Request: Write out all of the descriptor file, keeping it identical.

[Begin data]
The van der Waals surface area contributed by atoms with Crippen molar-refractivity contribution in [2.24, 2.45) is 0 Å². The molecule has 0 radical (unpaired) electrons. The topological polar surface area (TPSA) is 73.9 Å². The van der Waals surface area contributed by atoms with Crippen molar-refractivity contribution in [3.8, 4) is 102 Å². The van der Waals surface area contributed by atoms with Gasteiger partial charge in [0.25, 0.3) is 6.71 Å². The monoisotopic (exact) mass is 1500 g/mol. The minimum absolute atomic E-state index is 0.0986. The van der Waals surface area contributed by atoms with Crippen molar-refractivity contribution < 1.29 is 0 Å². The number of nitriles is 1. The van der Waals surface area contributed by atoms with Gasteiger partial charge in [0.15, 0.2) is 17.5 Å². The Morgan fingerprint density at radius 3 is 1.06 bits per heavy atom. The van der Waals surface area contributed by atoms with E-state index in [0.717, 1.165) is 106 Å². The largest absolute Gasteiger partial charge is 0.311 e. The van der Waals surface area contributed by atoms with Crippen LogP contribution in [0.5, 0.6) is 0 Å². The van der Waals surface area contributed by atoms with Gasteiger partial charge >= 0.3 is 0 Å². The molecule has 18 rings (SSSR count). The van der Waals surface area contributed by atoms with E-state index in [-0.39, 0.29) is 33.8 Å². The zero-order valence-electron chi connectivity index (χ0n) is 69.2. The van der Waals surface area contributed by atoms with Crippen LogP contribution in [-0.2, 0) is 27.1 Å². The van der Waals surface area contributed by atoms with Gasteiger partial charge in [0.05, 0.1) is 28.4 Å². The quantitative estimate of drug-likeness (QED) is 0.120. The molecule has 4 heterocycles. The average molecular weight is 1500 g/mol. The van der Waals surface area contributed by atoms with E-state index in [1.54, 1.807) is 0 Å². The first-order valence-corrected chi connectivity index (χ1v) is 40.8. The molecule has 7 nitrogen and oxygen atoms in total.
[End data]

The van der Waals surface area contributed by atoms with Crippen molar-refractivity contribution in [2.24, 2.45) is 0 Å². The molecule has 0 radical (unpaired) electrons. The topological polar surface area (TPSA) is 73.9 Å². The van der Waals surface area contributed by atoms with Crippen molar-refractivity contribution in [3.8, 4) is 102 Å². The van der Waals surface area contributed by atoms with Gasteiger partial charge in [0.25, 0.3) is 6.71 Å². The monoisotopic (exact) mass is 1500 g/mol. The minimum absolute atomic E-state index is 0.0986. The van der Waals surface area contributed by atoms with Crippen molar-refractivity contribution < 1.29 is 0 Å². The number of nitriles is 1. The van der Waals surface area contributed by atoms with Gasteiger partial charge in [0.15, 0.2) is 17.5 Å². The Morgan fingerprint density at radius 3 is 1.06 bits per heavy atom. The van der Waals surface area contributed by atoms with E-state index in [0.717, 1.165) is 106 Å². The largest absolute Gasteiger partial charge is 0.311 e. The van der Waals surface area contributed by atoms with Crippen LogP contribution in [0.5, 0.6) is 0 Å². The van der Waals surface area contributed by atoms with Gasteiger partial charge >= 0.3 is 0 Å². The molecule has 18 rings (SSSR count). The van der Waals surface area contributed by atoms with E-state index in [-0.39, 0.29) is 33.8 Å². The zero-order valence-electron chi connectivity index (χ0n) is 69.2. The van der Waals surface area contributed by atoms with Crippen LogP contribution in [-0.2, 0) is 27.1 Å². The van der Waals surface area contributed by atoms with Gasteiger partial charge in [0.05, 0.1) is 28.4 Å². The quantitative estimate of drug-likeness (QED) is 0.120. The molecule has 4 heterocycles. The average molecular weight is 1500 g/mol. The van der Waals surface area contributed by atoms with E-state index in [1.54, 1.807) is 0 Å². The first-order valence-corrected chi connectivity index (χ1v) is 40.8. The molecule has 7 nitrogen and oxygen atoms in total.